There are a bunch of other annoyances, like the edit revert doesn't actually work, but those are comparatively unimportant.  As it stands right now, several of the things that make a wiki a wiki are completely missing.


Homework for developers:  Use MediaWiki.   I mean actually go and register at Wikipedia and edit some articles, get in trouble for screwing up, and learn how the software, culture, and process works.

post #5 of 10

Excellent point.  In trying to organize the Wikis, its not possible to input internal links in the article.  Seems to be a large over sight.  Our moderation tools in the wiki area are pretty weak as well.  Outside of direct editing, about all I can do is redirect an article that is not really suitable for a wiki to a wiki-graveyard.  Equally important, our terms and posting guidelines haven't been reevaluated to work with product reviews and wikis.  I'm concerned about spam, maintaining the quality and focus of the articles, and at the same time being fair with contrubutors.

post #6 of 10

There's an insert link icon on the wiki toolbar.

post #7 of 10

The problem nolo is pointing to terms and chapters within a wiki, not outside of it.  For example, in the Boot-fitters-glossary, We should be able to have a list of terms at the top, and each term in the list is hot linked to that. I makes navigation easier than scrolling what may someday be a very long list.  We have a link at the top, but no way to make a word within the wiki a target link.

post #8 of 10

I see. Let's get that on the list, then.


(Oh well, I made two wikis to test the links as I understood them.)

Edited by nolo - Tue, 03 Feb 09 16:31:54 GMT
post #9 of 10
Originally Posted by nolo View Post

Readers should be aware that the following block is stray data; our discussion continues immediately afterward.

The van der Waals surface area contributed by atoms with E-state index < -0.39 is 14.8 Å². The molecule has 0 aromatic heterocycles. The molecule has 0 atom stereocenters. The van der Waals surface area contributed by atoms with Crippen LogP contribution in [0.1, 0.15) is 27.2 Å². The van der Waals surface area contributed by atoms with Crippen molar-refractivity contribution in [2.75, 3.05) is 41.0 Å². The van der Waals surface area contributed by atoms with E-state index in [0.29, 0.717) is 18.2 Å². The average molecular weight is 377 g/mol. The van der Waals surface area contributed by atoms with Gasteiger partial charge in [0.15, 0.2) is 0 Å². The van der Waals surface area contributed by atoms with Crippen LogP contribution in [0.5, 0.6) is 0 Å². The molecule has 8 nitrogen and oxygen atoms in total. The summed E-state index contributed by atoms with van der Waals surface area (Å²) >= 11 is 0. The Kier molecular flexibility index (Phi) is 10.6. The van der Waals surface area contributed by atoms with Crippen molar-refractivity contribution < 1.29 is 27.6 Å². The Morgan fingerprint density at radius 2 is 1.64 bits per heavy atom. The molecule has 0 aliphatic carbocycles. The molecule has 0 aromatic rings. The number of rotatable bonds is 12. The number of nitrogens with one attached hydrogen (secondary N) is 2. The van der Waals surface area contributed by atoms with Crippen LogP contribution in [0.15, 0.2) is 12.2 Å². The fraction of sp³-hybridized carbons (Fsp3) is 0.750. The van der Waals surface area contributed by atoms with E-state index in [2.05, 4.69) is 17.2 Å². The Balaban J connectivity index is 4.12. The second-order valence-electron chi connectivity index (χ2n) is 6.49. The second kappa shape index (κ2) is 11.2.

There's an insert link icon on the wiki toolbar.


 Use MediaWiki.   I mean actually go and register at Wikipedia and edit some articles, get in trouble for screwing up, and learn how the software, culture, and process works.


I am by no means an expert on wikis; I only have a few thousand edits in wikimedia projects, but I know enough to say that this particular wheel should be reinvented by people who know how it is supposed to roll.

post #10 of 10

One quick point is that Garrett is absolutely right, our "wikis" don't function exactly as a MediaWiki implementation, but calling them "Collaboratively Editable Articles" throughout the site doesn't exactly roll off the tongue or make for good tab names.


Those who _really_ know wikis (as in one of our lead developers) wholeheartedly agree with you that what we provide isn't exactly a to the letter definition of a wiki, but we opted for WYSIWYG/HTML rather than any of the dozens of flavors of wiki markup and the miracle is that my mother has created and maintained articles on our other sites along with other users. I'm not confident that would happen in a typical wiki implementation.


We actually have the "talk" pages for every wiki article already set up, just not turned on because we weren't sure if they would confuse folks. Cirque and Nolo, all that means is that we would add a link to every article that says "Talk" that would take you to a discussion forum thread for those who are working on that article to discuss what it needs, whether edits should be reverted, etc. If you think they would get use, we could turn them back on, but in the past we've had folks get confused as to whether they should be talking about the content there, or about editing it.


Anyway, point is, the vision is to make the collaborative advantages of wikis more accessible, which I think could be very cool for this community.


Lastly, in terms of intra page linking, there are ways to do this now (e.g. I ported this over from a static HTML page on the old site:, but they're really sort of ugly work-arounds. We'll think about ways to improve.